Arabidopsis stamens, sepals, and petals abscise postpollination. Detachment is dependent upon separation of AZ cells residing at the bases of floral organs. Small AZ sizes and low numbers of AZ cells in Arabidopsis and other plants have historically confounded efforts to prepare enriched AZ populations for downstream analyses. We chose to isolate AZ cells using LCM, a method that has been successfully used to capture multiple specialized cell types from plants. Sources for laser-captured cells have included, but are not limited to embryos (Casson et al., 2005), the shoot apical meristem (Ohtsu et al., 2007a; Zhang et al., 2007), phloem (Asano et al., 2002; Vilaine et al., 2003; Yu et al., 2007), leaf epidermis (Nakazono et al., 2003; Murata and DeLuca, 2005), leaf mesophyll (Corpas et al., 2006), bundle sheath cells (Kerk et al., 2003), ovules and replums (Cai and Lashbrook, 2006), cell walls (Angeles et al., 2006), roots (Ramsay et al., 2004; Woll et al., 2005; Alkharouf et al., 2006; Dembinsky et al., 2007; Ithal et al., 2007; Klink et al., 2007), and floral organs (Nakada et al., 2006). LCM and its applications to biological studies in plants have been recently reviewed by Day et al. (2005, 2007), Nelson et al. (2006), and Ohtsu et al. (2007b).

We chose stamens as a source of AZs for LCM studies because there are six stamens instead of four petals or sepals. This elevates the relative incidence of AZs in sectioned tissue and reduces the time required for cell capture. Whole flowers corresponding to five developmental stages linking prepollination to the onset of organ shed were fixed and paraffin-embedded and sectioned tissues were tape-transferred to slides (Cai and Lashbrook, 2006). Figure 1A depicts developmental stages of flowers from which stamen AZs were harvested. Stage numbers are those of Smyth et al. (1990). Anthesis occurs at Stage 13. Stage 15 was divided into substages a to c as defined in “Materials and Methods”. Stage 16 tissue was not prepared for LCM after it was determined that floral organs detached at their AZs during early fixation steps.

Figure 1.
Developmental stages of Arabidopsis flowers and scanning electron and light micrographs of floral organ AZs. A, Flower stages. Scale bar, 1 mm. B, SEM of stamen AZ fracture planes. Scale bar, 20 μm. C, SEM of proximal faces of AZs from stamens ...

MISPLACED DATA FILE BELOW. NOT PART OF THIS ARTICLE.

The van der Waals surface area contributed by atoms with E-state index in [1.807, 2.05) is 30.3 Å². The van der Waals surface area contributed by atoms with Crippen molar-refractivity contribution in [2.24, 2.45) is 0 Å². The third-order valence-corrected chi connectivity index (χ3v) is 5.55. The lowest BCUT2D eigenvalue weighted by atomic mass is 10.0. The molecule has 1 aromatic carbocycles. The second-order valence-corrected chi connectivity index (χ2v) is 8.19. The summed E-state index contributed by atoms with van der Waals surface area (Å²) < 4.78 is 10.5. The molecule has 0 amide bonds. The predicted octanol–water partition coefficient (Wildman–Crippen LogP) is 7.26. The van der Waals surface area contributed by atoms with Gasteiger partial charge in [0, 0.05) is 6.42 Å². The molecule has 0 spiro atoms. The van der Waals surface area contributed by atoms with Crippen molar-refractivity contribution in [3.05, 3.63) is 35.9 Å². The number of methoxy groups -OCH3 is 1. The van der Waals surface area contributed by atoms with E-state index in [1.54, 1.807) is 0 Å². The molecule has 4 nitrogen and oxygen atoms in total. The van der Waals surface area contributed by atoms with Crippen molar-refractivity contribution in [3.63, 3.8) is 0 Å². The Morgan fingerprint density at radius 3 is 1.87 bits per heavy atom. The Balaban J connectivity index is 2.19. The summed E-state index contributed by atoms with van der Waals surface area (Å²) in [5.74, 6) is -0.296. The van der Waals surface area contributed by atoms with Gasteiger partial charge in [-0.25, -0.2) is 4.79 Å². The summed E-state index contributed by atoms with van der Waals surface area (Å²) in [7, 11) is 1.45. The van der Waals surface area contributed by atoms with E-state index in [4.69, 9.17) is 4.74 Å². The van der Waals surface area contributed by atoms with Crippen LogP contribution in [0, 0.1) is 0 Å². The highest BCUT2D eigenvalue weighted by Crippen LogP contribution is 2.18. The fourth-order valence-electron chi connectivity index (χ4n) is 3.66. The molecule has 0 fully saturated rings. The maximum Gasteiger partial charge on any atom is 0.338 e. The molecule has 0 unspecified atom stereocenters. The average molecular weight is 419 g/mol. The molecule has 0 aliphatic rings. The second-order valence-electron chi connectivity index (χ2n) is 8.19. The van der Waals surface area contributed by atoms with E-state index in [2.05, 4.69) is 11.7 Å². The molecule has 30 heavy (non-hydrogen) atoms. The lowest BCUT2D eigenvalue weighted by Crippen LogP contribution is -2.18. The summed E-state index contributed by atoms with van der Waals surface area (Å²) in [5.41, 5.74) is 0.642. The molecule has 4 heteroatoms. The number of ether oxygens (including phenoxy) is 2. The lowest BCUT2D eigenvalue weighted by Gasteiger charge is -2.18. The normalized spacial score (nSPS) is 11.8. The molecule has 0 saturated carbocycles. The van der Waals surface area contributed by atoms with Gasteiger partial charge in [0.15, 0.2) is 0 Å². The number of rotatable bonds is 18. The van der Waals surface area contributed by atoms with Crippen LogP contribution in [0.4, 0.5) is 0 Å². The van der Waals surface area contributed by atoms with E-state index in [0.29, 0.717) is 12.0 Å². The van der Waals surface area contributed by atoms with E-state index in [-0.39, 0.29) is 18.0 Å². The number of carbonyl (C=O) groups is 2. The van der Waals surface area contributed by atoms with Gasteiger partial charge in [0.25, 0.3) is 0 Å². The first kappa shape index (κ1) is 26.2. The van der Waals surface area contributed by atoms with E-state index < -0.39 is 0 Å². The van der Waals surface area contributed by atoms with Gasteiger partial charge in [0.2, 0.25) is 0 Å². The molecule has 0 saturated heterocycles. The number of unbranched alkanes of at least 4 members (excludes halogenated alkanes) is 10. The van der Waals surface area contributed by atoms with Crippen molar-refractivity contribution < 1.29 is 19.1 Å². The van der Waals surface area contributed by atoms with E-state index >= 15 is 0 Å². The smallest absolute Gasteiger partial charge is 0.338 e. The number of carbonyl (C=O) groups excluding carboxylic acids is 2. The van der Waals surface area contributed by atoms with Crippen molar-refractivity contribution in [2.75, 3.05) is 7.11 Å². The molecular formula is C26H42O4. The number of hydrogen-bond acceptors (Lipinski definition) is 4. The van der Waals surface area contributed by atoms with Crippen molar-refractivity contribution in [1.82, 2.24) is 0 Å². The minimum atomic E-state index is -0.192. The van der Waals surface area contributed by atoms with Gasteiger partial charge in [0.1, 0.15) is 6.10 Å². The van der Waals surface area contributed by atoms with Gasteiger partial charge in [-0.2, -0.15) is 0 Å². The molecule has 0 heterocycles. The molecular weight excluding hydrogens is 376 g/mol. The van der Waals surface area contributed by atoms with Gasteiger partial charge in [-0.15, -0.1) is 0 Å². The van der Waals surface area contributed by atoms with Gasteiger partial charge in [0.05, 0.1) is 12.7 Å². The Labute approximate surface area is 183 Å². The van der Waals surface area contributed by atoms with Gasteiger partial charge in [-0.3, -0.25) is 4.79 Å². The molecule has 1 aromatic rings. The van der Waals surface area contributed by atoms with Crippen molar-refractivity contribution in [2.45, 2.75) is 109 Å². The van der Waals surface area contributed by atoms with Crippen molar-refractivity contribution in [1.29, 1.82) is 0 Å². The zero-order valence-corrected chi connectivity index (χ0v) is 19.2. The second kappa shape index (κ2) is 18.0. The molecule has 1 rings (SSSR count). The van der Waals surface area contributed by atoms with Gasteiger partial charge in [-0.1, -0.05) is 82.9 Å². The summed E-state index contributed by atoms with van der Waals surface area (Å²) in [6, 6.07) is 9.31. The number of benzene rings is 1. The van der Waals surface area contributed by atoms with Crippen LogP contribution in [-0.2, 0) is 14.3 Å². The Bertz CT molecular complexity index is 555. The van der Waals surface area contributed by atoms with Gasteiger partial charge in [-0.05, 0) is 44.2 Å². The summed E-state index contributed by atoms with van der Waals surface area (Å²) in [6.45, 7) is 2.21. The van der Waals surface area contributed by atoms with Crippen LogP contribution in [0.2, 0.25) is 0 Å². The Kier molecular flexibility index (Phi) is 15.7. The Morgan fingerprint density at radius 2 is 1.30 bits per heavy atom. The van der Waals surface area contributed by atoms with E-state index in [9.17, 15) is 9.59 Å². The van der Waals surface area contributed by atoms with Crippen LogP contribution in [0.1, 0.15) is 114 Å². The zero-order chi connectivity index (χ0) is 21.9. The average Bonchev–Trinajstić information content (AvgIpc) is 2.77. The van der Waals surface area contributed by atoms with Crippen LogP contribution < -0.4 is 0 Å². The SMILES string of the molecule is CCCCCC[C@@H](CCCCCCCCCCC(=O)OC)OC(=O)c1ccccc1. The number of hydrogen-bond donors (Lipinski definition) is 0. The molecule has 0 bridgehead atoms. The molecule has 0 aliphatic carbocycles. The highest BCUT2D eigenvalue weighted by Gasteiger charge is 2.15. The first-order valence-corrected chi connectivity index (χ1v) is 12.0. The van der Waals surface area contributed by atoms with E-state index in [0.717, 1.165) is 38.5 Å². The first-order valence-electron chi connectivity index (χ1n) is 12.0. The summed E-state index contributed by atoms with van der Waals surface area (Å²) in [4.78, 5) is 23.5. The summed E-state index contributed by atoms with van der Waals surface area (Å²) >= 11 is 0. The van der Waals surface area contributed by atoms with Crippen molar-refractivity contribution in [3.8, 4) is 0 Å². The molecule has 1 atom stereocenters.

In Figure 1, B and C, scanning electron microscopy (SEM) visualizes surface features of AZ fracture planes at stages selected for abscission studies. Figure 1B depicts stamen AZ scars left on the parent plant after manual filament removal; Figure 1C shows parental sides of all floral organ fracture planes after organ detachment. The intact rounded AZ cells observed in Figure 1B (stages 15c and 16) and Figure 1C represent proximal AZ cells that have completely separated from contiguous distal AZ cells of the leaving organ (Patterson and Bleecker, 2004). In contrast, torn AZ cells observed in Figure 1B (stages 12–15c) testify that cell wall dissolution processes needed for separation from neighboring cells are not yet complete. In our studies, intact cells present on proximal fracture faces after organ removal are first evident on outermost AZ margins at stage 15c (Fig. 1B). Thus, final stages of separation occurring within a subset of stamen AZ cells have occurred by stage 15c. Cell separation is essentially complete between all stamen AZs of the proximal fracture plane by stage 16, when all AZ cells are rounded and intact (Fig. 1B) and organs detach when lightly touched.

Stamen AZ cells were laser-captured from flowers at stages 12 to 15c. Figure 1, D and E, shows representative flower sections before and after LCM of stamen AZs, respectively. Microdissected AZs included cells from the vascular bundle that passes through all abscission layers. Approximately 10,000 floral organ AZ cells could be captured in approximately 1 d and the amount of RNA subsequently isolated per laser-captured cell was approximately 10 to 15 pg (Cai and Lashbrook, 2006). Total RNA served as the template for preparing hybridization targets for ATH1 GeneChips (Cai and Lashbrook, 2006).

Probe Set Signals Regulated at the Highest Level of Statistical Significance Define a 551-Member Slice of the AZ Transcriptome

ATH1 GeneChips contain probe sets representing approximately 24,000 genes of the Arabidopsis genome. Replicated hybridizations of biotin-labeled aRNAs from AZs at stages 12 to 15c revealed statistically significant changes in probe set signal intensities corresponding to many AZ transcripts. We wished to restrict preliminary analyses to a manageable number of genes whose expression could provide a first glimpse of regulatory processes leading to cell separation. Restricting attention to the most significantly regulated probe sets (P ≤ 0.0001) generated a population of 551 transcripts (AZ551) representing the Arabidopsis stamen AZ transcriptome. An approximately 0.2% false discovery rate was determined using the method of Storey and Tibshirani (2003). A complete list of AZ551 genes is in Supplemental Table S1. Quantitative real-time PCR (Q-PCR) successfully validated microarray expression data for a subsample of 10 probe sets using stamen AZ RNA from laser-captured cells (data not shown). Supplemental Figure S1 depicts expression patterns of three validated transcripts related to GA metabolism or action. Both Q-PCR and microarray data showed similar trends in mRNA accumulation for the GA-related mRNAs shown in Supplemental Figure S1 and discussed later in the text.